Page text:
Sonia Jain has been in the teaching profession for over 25 years. After all these years, the 53-year-old found herself relearning many new teaching practices when lessons went online necessitated by the sudden imposition of a countrywide lockdown in March. Like most others from the teaching community, she was caught off-guard by the rapidly evolving Covid-19 situation. Five months down the line, however, the initial disbelief has been replaced with a zeal to adapt and educate in newer tech-friendly ways.
“When schools were asked to shut down in March, we were all enveloped by a feeling of disbelief. At our age, it is a little difficult to handle technology all of a sudden. Children today are born with technology whereas teachers like me are akin to dinosaurs when it comes to our familiarity with new-age technology. Despite these apprehensions, we got going and managed to learn the ropes,” said Jain, who teaches English to students of classes 11 and 12 in a private school.
With schools shutting down in view of the coronavirus pandemic, teachers, along with students, were compelled to switch to online classes almost overnight. While students found hand-holding support from parents, teachers also had to rise up to the occasion and pivot towards newer forms of dissemination of lessons. From struggling with technology to embracing it and learning from students, the past five months, teachers say, have been a cycle of learning and unlearning for them.
Starting out as a novice, Jain faced some glitches initially but soon started experimenting with different video platforms and other options, ranging from Youtube to Jamboard to quizzes. She even took her students on a virtual tour of a museum for a class. “After the initial apprehension, I was learning something new every day along with the children. If I get stuck anywhere, children also pitch in with inputs. We are also learning from students as far as technology is concerned. At my age, I have become quite adept at handling so many platforms and feel proud of myself,” said Jain.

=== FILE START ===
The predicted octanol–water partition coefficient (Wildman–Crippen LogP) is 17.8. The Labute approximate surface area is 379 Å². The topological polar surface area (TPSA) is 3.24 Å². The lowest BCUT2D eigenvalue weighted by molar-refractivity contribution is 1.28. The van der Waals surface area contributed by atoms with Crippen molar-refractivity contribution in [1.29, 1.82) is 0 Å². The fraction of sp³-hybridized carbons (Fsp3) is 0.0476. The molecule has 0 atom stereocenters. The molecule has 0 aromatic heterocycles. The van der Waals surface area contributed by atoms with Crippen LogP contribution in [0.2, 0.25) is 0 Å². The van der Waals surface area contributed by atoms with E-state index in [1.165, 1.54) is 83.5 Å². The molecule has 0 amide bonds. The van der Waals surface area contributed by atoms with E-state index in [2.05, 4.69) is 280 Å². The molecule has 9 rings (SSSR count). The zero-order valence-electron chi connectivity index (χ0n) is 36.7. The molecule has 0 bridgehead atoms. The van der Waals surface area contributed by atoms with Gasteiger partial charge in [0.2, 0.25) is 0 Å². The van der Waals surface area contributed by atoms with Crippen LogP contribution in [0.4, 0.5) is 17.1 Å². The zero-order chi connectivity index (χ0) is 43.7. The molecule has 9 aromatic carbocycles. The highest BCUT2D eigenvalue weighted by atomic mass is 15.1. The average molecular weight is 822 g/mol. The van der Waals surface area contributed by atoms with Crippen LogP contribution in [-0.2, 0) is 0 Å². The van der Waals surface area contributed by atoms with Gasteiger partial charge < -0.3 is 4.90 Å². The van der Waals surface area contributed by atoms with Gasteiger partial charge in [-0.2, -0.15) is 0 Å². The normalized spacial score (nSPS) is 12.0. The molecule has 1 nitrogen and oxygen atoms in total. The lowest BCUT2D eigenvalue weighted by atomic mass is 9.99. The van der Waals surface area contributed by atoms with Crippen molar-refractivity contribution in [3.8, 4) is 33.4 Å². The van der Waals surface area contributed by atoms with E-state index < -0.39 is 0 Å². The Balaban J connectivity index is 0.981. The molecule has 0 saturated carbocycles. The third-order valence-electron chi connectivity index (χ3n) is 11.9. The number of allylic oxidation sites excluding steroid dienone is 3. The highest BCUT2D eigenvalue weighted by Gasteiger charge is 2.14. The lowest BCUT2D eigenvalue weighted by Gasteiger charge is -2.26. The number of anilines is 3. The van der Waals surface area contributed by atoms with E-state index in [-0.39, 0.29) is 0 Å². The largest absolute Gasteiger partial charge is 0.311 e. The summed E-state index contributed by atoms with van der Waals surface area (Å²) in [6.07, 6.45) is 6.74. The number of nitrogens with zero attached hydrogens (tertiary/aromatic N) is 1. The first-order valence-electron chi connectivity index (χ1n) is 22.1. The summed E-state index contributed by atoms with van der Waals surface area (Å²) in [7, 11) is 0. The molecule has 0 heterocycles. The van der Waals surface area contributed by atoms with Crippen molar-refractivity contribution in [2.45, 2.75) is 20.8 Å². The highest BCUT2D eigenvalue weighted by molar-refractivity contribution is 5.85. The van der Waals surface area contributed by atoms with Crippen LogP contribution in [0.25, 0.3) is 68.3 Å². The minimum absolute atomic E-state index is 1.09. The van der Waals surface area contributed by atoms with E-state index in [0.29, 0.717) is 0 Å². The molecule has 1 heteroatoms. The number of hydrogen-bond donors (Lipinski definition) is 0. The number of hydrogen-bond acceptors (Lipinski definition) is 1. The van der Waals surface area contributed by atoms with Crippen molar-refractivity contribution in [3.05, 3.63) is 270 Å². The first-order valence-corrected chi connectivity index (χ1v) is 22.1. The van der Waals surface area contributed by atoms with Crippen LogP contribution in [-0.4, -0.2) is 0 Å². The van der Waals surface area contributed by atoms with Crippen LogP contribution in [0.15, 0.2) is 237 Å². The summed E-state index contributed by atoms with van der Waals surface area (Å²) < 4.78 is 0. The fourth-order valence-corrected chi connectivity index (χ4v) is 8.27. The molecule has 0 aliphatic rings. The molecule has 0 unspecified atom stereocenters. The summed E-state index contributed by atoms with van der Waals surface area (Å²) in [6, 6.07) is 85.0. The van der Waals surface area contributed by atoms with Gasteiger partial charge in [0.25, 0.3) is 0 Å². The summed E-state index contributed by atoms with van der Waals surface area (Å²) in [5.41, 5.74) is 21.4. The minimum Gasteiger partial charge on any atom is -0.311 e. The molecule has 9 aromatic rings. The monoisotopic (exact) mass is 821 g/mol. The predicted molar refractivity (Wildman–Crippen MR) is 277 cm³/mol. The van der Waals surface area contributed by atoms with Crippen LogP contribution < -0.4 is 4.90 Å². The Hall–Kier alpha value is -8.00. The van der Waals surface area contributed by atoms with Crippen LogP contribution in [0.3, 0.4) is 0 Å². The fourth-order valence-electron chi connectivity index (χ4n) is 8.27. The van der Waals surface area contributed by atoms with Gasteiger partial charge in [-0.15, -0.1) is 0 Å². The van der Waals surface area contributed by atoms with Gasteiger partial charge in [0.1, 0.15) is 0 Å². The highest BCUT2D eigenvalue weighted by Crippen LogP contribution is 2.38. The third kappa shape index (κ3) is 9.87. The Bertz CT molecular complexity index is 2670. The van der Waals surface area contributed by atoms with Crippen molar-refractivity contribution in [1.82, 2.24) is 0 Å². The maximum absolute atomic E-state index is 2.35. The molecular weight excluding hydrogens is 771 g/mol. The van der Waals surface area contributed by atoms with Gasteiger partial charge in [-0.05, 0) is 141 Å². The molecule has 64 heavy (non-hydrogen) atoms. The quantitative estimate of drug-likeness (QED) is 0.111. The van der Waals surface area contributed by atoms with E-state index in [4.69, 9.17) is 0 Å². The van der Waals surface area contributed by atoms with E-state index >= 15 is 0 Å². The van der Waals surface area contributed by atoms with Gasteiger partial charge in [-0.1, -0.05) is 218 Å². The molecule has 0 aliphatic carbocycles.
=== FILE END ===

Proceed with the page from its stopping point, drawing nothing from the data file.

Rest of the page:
Manju Bala Bhardwaj, an English teacher at a government school, started recording her lectures on a mobile phone after schools were closed in view of the pandemic. Bhardwaj took help from her sons in the first few months of the lockdown but gradually learned to record and upload the lessons to her YouTube channel. The recorded lectures are shared with students via WhatsApp groups and are also telecast via the state government’s EDUSAT channel.
“The past five months have been a roller-coaster ride for me. In the first few weeks of the lockdown, even recording a single video seemed a challenging process. Everything from YouTube uploads to video compression was new to me. But now, I have become adept at handling almost all tasks myself and have an active YouTube channel. What started as a small initiative for children of my school is now being used to engage with students across the state,” said Bhardwaj, who juggles multiple responsibilities at once. Her day starts early in the morning when she visits the school for paperwork, holds lessons via WhatsApp, calls students for feedback, and returns back in the evening only to record videos for the next lecture.
“A lot of multitasking is involved. As government employees, we have certain responsibilities. These need to be handled together with lessons and household chores. While there is a growing sense of familiarity with technology, we are constantly evolving and putting in extra effort,” she said.
Her sentiments were echoed by other teachers. Most teachers said that they were always on the lookout for newer resources that would give a fillip to their teaching methods. “There is so much more that goes into online classes since one is unable to meet physically. We work within an endless loop of meetings, webinars, assignments, and assessments while making an effort to adapt to the latest technologies,” said Deepika Chauhan, a private school teacher.
School administrators say that while coronavirus had caused a big change in the ways of teaching, the teaching community had risen to the occasion and coped despite all the challenges. Sapna Dhawan, dean (student welfare), DPS, Sector 45, said that teacher across the country did not let technological challenges stall the teaching process.
“Teachers continued with the lessons despite the tough circumstances. They are working hard to engage with students by learning different tools and platforms. Every teacher who is still connected with students needs to be applauded for not losing faith in these unusual times,” said Dhawan.